Preventing Coastal Coating Failures
Written by Malcolm Brant
High performance fluoropolymer coatings have enjoyed unparalleled success as decorative and protective coatings for aluminum building products including balcony railings, windows and sliding glass doors for over three decades. Introduced into the architectural community in the mid 1970’s the new generation coatings offered the combination of exceptional durability and a wide spectrum of colors and were targeted initially for prestigious monumental projects around the world where color afforded new aesthetic design opportunities.
Prior to their introduction, anodizing had been the prominent choice as a protective coating for aluminum but often exhibited poor color uniformity and was only available in a limited color range. By contrast, the new flurorpolymer coatings – typically polyvinylidene fluoride (PVDF), were resistant to alkali attack and available in a full palette of hues from earth tones to bright blues, greens, reds and yellows.
Throughout the 1980’s and 90’s PVDF resin based coatings continued to gain popularity and were being specified for residential and commercial aluminum building products at high and resorts, hotels, and condominiums on the shoreline where long term durability was and continues to be primary concern. It is “shoreline” or “coastal” environments “generally considered to be within 1000 yards of the high tide line) that present the harshest conditions for organic coatings through the combined effects of:
- Salt laden air
- High humidity
- High ultraviolet (UV) exposure
- Wind driven sand
These aluminum products when properly pretreated, primed and coated with PVDF have an excellent performance history in costal environments as evidenced by many shoreline projects constructed during this period. For maximum durability I these hostile (to coatings) environments, a thin clear coat of PVDF providers maximum protection against airborne contaminants and can be covered by a 20 year warranty for film integrity, resistance to chalking, color and gloss retention.
The introduction of the PVDF resin based fluoropolymers embraced the emerging “wet on wet on wet” coating technology which enables the 3 coatings (the corrosion inhibiting primer + fluoropolymer color coat + PVDF clear coat) to be applied consecutively in a single production cycle on an automated conveyorized production line. This new technology cut down production time expense by over 60% and also saved valuable energy by curing the composite coating in one versus three separate thermal curing cycles.
The molecular composition of the PVDF clear coat is very similar to the surface of a non stick cooking utensil, and contactors report that this surface lubricity helps protect the finish during the installation stage of the project. The lubricity also provides self cleaning properties during rainfall.
This author’s observations and opinions are based upon historical performance acquired from providing coating services to aluminum balcony railing manufactures for more than 30 years. During this period several million feet of PVDF coating railing and parking deck screens were installed along the Eastern seaboard from the Carolinas through the Florida peninsula and around the Gulf States with failure. This region boasts the most punishing shoreline environment for salt water corrosion evidences in the US National Atmospheric Deposition Program (NADP).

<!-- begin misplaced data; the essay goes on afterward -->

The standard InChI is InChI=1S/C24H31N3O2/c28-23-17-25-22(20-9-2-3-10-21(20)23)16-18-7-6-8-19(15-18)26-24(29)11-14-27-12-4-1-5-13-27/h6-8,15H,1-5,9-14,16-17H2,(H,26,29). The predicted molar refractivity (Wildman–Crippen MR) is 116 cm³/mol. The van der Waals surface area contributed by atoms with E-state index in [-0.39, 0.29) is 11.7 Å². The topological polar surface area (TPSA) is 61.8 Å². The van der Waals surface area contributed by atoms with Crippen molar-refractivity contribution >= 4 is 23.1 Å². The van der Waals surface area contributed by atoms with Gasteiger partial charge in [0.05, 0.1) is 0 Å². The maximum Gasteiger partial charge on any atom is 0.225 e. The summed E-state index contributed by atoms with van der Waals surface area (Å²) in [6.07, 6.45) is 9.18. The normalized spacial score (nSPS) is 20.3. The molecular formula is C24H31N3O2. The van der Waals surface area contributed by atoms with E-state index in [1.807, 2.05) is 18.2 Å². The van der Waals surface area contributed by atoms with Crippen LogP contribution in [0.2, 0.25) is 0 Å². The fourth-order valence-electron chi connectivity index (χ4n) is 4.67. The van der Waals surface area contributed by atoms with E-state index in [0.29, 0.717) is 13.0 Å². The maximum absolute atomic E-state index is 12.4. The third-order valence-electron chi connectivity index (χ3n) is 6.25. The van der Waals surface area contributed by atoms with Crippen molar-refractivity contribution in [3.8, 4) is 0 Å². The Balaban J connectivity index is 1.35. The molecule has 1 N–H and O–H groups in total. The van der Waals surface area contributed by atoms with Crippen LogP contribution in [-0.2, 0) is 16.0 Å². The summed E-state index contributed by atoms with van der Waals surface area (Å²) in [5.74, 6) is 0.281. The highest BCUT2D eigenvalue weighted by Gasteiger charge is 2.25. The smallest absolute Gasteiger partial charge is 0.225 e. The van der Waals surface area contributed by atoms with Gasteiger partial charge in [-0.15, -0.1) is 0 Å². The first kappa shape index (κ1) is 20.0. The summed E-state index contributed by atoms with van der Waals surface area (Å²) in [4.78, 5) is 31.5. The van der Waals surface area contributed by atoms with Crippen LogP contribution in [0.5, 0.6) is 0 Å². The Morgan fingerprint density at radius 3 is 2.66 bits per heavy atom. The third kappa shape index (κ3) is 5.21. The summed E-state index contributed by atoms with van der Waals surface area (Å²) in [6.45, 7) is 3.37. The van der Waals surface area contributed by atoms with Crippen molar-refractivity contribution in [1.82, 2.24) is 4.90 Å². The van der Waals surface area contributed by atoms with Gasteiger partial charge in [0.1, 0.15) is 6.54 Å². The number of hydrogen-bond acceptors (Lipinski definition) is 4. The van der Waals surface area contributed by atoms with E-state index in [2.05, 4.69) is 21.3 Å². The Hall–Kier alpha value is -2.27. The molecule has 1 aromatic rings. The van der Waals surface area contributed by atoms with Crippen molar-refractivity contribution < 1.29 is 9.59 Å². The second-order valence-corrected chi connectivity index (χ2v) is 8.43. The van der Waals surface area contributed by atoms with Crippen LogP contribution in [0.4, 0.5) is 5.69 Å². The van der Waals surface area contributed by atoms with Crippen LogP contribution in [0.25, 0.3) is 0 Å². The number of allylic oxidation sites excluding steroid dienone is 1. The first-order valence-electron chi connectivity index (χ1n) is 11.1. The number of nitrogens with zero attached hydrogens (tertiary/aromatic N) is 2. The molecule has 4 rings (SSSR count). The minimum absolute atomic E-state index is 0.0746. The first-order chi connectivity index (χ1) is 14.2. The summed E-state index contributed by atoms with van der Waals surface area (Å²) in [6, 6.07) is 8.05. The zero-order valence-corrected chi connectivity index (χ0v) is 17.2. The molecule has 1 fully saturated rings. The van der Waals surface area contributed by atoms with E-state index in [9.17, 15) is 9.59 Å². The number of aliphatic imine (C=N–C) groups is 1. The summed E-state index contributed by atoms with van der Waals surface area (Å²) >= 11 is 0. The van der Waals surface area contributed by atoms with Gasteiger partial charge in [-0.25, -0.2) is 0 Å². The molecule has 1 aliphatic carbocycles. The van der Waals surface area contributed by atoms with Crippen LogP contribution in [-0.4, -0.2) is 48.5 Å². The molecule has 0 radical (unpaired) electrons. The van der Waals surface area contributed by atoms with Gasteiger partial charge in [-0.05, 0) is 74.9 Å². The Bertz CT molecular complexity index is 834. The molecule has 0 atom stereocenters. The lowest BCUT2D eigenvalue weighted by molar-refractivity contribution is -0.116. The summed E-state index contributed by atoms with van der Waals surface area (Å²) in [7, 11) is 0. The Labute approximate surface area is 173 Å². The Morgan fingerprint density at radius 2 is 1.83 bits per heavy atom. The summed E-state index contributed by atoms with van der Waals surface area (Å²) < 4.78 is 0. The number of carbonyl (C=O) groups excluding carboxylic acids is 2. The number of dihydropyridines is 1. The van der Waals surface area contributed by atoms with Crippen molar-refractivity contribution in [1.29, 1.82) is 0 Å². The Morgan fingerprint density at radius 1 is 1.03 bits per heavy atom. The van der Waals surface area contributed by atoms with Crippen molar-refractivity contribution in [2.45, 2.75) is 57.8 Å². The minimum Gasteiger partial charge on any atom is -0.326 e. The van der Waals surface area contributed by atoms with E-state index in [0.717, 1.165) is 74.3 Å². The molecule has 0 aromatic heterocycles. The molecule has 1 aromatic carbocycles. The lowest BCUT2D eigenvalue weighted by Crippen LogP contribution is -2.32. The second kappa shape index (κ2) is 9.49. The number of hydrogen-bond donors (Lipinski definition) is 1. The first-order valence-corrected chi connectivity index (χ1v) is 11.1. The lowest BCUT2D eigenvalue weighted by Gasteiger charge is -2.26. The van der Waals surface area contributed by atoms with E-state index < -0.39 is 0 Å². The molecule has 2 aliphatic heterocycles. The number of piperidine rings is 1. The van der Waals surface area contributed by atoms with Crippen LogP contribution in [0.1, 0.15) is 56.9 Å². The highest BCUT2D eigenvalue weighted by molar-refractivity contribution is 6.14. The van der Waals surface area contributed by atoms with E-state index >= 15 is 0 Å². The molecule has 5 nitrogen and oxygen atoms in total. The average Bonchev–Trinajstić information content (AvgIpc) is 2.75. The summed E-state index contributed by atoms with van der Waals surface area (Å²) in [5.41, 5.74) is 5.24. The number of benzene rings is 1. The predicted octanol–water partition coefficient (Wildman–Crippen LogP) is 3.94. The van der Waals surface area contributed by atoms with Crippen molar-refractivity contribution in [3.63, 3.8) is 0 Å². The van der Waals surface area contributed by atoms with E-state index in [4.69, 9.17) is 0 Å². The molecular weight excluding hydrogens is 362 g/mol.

The fluoropolymer finishes described earlier are “liquid” coating, in that they require solvents to keep the PVDF resin and coloring pigments in a liquid form so they can be conventionally spray applied. To ensure compliance with strict environmental air regulations, the solvents are captured during the curing process and incinerated at 1200 degrees Fahrenheit before they can be emitted to the atmosphere as harmless, non violated organic compounds.
Powder coating by contrast is tan application process where the coatings are applied as a dry, free flowing powder. The use of solvents and the sixpence of environmental compliance by incineration are avoided.
Regardless of how they are applied liquid and powder organic coatings of the same resin base have essentially the same chemical properties after curing and both coating types are applied electrostatically.
During the 1990’s powder coating in the U.S. steadily gained popularity, propelled by the combination of “green compliance” and it’s lower operation costs. Powder coating however does not lend itself to multi coat finishing in a single operation, so was marketed as a single coat “powder coated tough” product with a thicker and harder surface finish. (Note: Thicker does not necessarily provide greater adhesion protection if sufficient corrosion protection elements are not in place.) There are pros and cons to both application processes and in the final analysis coating selection for severe coastal environment should be based upon performance properties of the organic coating system and not the application process or short term cost considerations.
Polyester resin based coating were the initial “powder” entrant to the architectural metal coatings arena in the 1990’s and could be applied over a variety of pretreatments including simple solvent cleaning, sand blasting or non chrome conversion coatings. Their combination of single coat finish and a lower cost resin base provided significant cost saving compared to fluoropolymers and they became increasingly specified or substituted for PVDF finishes on exterior products such as balcony railings. By the early 2000’s the appropriateness of single coat polyester powder coating for projects in harsh shoreline environments came into question after numerous “premature and catastrophic” coating failures were evidenced on balcony railings.